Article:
BEIRUT (AP) – Lebanon’s embattled currency hit a new low yesterday, trading at an unprecedented LBP100,000 to the dollar on the black market as the crisis-hit country’s banks went back on strike.
The pound has kept sinking since Lebanon’s financial meltdown erupted in 2019, following decades of rampant corruption and mismanagement by the country’s political and financial elite. Three-quarters of Lebanon’s population of over six million now lives in poverty and inflation is soaring.
The new rate of LBP100,000 to the dollar was posted on mobile apps yesterday used by private money exchangers. Exchange shops and businesses use rates off these apps, and authorities have failed to shut down the apps and crack down on a ring of suspected exchangers across the country who run the programmes.
While the official exchange rate is set by the Central Bank at LBP15,000 for USD1, the black market rate is now used for nearly all transactions. With trust in the pound declining, most grocery stores, restaurants and other businesses have opted to start pricing their goods and services in dollars. While this “dollarisation” aims to ease inflation and stabilise the economy, it also threatens to push more people into poverty and deepen the crisis.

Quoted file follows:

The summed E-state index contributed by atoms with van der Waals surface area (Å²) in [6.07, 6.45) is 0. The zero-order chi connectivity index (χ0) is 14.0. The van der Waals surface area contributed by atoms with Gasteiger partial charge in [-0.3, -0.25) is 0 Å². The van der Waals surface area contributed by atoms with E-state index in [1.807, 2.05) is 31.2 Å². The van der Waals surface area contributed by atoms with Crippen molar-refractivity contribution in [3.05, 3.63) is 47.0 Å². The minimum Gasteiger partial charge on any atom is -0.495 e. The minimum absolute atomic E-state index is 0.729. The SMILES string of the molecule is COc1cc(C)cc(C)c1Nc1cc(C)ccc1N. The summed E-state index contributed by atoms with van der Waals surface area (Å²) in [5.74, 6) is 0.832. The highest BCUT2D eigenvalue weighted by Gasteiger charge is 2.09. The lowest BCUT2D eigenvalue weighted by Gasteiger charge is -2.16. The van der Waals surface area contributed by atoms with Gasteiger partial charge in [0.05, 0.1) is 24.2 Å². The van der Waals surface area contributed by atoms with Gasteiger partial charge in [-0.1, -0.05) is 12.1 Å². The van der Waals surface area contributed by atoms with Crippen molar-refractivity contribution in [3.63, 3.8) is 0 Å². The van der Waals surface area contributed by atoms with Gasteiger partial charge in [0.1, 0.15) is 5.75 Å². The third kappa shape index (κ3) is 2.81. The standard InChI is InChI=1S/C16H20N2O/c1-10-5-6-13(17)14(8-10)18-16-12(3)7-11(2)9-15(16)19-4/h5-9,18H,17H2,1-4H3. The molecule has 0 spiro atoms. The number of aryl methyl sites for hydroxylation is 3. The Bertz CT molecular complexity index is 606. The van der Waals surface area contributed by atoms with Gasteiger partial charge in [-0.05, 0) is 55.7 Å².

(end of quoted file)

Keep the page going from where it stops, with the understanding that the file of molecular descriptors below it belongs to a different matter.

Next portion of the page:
In late 2019, Lebanese banks imposed informal capital controls, restricting cash withdrawals from accounts to avoid folding amid currency shortages. People with dollar accounts could only to withdraw small sums in Lebanese pounds, at an exchange rate far lower than that of the black market. This effectively evaporated the savings of many across the country.
Angry depositors resorted to armed bank heists, demanding their own money. Others have filed lawsuits from abroad to retrieve their money in hard currency.
Last month, Lebanese commercial banks went on an open-ended strike and angry protesters took to the streets, smashing windows and setting tyres on fire outside two of the country’s biggest banks in Beirut.